Friday, January 17, 2014

Various Links

1. Noahpinion has a guest post about being honest with time series regressions.

3. Lars Christiansen has compiled a list of established and aspiring monetary theorists. The ideas is to connect those with related interests. If you have not already, go sign up.

Thursday, January 16, 2014

Theory of Money and Credit at 101: The Regression Theorem and Bitcoin (Liberty Fund)

Liberty Fund recently published a set of essays concerning Theory of Money and Credit by Ludwig von Mises. Larry White writes the lead essay, with responses and critiques from Jörg Guido Hülsmann, Jeffrey Rogers Hummel, and George Selgin. Each brings unique insights concerning Bitcoin and the regression theorem.

White presents two attempts to describe the emergence of Bitcoin in terms of the regression theorem,
Two responses to the challenge seem possible. One is to say that the historical component posited by the regression theorem is not strictly necessary to explain the purchasing-power expectations people initially formed for Bitcoin. The historical component is important to the initial medium-of-exchange value of a good that did have a market value the previous day as an ordinary commodity, or as a redeemable claim, but it cannot be important to a new medium of exchange that had neither. In such a case purchasing-power expectations must arise entirely from forward-looking speculation. Early adopters who paid positive numbers of dollars (or traded pizzas or devoted CPU time) to acquire Bitcoins did so because they believed that it might attain a higher dollar value in the future. In this account, the value of Bitcoin is basically a bubble, a self-feeding phenomenon unanchored by fundamentals. The trouble with a bubble story, of course, is that is consistent with any price path, and thus gives no explanation for a particular price path. Consistent with the bubble story, some Bitcoin-imitator crypto-currencies have crashed to zero after trying to launch into positive value.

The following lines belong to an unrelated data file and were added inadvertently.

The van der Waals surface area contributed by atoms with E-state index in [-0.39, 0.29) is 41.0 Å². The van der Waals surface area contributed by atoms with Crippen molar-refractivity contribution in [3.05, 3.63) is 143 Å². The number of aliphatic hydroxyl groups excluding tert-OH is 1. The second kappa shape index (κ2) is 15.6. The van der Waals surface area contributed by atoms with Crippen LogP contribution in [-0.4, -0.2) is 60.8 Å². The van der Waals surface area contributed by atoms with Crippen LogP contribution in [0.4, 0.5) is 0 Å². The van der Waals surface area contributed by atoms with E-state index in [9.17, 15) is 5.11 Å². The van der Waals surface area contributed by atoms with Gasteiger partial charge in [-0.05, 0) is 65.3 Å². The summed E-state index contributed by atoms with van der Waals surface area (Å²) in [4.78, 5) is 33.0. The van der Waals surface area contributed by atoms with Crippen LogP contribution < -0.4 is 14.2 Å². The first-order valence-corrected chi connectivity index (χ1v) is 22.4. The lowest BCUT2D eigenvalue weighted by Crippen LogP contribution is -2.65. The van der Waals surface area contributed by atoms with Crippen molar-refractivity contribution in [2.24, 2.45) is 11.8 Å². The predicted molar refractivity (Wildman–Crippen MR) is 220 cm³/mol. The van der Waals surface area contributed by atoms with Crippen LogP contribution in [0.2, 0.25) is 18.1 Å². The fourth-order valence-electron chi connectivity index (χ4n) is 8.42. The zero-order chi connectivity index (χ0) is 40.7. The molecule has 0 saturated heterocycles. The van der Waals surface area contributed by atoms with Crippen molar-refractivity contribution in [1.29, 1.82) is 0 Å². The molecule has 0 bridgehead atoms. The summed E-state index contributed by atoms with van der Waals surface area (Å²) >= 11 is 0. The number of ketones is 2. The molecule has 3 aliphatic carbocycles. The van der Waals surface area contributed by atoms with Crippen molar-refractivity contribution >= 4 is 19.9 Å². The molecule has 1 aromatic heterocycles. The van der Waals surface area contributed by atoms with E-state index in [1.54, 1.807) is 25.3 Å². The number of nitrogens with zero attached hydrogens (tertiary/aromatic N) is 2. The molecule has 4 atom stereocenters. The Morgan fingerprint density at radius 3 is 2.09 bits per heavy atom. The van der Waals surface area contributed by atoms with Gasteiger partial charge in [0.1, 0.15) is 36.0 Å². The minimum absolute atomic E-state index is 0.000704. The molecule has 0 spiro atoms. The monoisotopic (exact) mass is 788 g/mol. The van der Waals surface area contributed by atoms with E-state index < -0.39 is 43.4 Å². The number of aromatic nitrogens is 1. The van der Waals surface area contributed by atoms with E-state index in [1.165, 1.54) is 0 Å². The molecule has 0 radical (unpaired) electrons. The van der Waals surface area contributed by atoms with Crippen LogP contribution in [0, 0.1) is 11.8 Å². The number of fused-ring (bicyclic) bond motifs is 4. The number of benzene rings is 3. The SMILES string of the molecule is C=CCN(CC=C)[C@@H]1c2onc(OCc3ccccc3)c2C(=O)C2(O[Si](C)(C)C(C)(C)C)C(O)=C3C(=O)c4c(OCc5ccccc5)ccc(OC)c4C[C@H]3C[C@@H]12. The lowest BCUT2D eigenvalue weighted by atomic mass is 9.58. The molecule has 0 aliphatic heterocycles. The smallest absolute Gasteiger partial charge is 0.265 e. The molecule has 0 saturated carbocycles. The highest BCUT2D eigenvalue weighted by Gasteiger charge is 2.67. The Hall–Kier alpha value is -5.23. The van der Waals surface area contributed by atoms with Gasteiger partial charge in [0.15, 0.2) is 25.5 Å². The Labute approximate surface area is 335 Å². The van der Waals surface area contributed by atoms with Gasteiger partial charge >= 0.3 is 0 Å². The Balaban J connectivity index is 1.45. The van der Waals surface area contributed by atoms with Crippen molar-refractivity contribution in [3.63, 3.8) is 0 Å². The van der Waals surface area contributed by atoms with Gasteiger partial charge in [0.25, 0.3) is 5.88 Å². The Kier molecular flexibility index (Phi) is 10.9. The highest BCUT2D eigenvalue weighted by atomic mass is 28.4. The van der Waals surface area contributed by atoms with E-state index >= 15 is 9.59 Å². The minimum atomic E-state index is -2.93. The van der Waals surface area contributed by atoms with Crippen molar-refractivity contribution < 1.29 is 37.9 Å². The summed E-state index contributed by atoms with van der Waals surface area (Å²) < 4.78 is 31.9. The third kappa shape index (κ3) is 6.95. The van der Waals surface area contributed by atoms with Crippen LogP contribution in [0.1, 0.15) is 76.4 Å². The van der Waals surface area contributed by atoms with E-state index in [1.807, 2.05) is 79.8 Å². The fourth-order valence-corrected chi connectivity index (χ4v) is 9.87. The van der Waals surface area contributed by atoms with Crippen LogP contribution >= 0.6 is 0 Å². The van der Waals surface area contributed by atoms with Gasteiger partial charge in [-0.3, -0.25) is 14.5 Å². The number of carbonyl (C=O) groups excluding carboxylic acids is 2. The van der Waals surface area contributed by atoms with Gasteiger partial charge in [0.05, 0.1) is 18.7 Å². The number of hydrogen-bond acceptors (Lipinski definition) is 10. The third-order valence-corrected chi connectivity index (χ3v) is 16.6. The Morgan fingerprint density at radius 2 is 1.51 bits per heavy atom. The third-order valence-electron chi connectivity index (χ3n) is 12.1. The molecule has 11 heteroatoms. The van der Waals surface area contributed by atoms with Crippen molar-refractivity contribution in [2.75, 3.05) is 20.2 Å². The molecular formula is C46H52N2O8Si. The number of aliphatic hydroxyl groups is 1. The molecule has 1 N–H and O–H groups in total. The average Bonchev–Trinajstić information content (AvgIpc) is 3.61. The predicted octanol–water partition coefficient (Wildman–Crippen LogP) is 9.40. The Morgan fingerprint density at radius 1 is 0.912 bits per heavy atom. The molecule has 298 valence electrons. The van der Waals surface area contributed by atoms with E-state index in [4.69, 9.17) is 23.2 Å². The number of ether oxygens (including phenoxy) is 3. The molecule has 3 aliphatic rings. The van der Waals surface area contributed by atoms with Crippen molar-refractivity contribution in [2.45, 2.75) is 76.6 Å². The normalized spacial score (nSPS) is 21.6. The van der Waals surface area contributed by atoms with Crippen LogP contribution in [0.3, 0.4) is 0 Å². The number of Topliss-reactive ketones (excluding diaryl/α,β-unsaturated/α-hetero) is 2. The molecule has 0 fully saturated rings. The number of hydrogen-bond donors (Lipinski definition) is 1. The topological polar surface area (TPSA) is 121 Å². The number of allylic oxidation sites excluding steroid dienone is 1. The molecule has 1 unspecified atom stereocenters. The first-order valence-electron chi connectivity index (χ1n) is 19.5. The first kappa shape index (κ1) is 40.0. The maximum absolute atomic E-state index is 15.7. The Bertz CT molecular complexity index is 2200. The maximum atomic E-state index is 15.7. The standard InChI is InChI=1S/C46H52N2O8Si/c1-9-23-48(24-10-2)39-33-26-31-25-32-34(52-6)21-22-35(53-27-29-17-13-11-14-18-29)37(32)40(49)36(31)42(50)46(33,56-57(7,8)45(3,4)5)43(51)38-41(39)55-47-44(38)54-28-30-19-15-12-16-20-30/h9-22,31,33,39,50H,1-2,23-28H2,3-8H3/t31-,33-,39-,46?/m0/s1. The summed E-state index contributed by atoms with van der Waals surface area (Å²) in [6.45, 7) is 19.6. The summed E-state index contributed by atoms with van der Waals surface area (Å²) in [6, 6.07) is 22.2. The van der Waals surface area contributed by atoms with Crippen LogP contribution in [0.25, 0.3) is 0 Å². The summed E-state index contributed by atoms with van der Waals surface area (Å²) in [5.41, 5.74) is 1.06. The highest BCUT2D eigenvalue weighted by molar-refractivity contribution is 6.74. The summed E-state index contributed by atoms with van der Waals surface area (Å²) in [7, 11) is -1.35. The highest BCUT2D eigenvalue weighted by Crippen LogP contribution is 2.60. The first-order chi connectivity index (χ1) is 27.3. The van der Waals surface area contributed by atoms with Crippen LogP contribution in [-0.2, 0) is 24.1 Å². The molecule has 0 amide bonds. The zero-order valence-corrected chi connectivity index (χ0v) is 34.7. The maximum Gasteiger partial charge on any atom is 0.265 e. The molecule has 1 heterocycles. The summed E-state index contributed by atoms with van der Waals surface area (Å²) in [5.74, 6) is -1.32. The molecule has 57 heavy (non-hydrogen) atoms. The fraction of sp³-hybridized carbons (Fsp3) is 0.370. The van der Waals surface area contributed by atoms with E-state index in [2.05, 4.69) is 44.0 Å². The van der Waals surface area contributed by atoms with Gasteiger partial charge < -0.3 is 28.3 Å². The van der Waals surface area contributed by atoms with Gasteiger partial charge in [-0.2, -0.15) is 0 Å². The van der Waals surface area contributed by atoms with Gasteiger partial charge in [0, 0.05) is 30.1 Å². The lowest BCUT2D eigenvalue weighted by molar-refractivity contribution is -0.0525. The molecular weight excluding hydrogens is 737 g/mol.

The other possible response is to preserve the universal applicability of the regression theorem by saying that Bitcoin must have been a useful commodity to some people before it became a medium of exchange. As Murphy (2013b) puts a version of this case, it could be argued that “the very first people to trade for it did so because it provided them withdirect utility because they knew there was at least a chance that it would serve to chafe the governments of the world with their printing presses.… [T]he early adopters of Bitcoin were doing it for ideological reasons, not for pecuniary reasons.” Then, once it had an observable positive price, “it was off to the races in terms of standard Misesian theory.” This scenario, however, does not deliver what the argument requires, namely, an account of how Bitcoins initially had a positive value apart from their actual or prospective use as medium of exchange. The value at every point in this scenario derives entirely from use or prospective use as a medium of exchange (only such use as a dollar competitor is what might “chafe the governments,” not the existence of untraded digital character strings).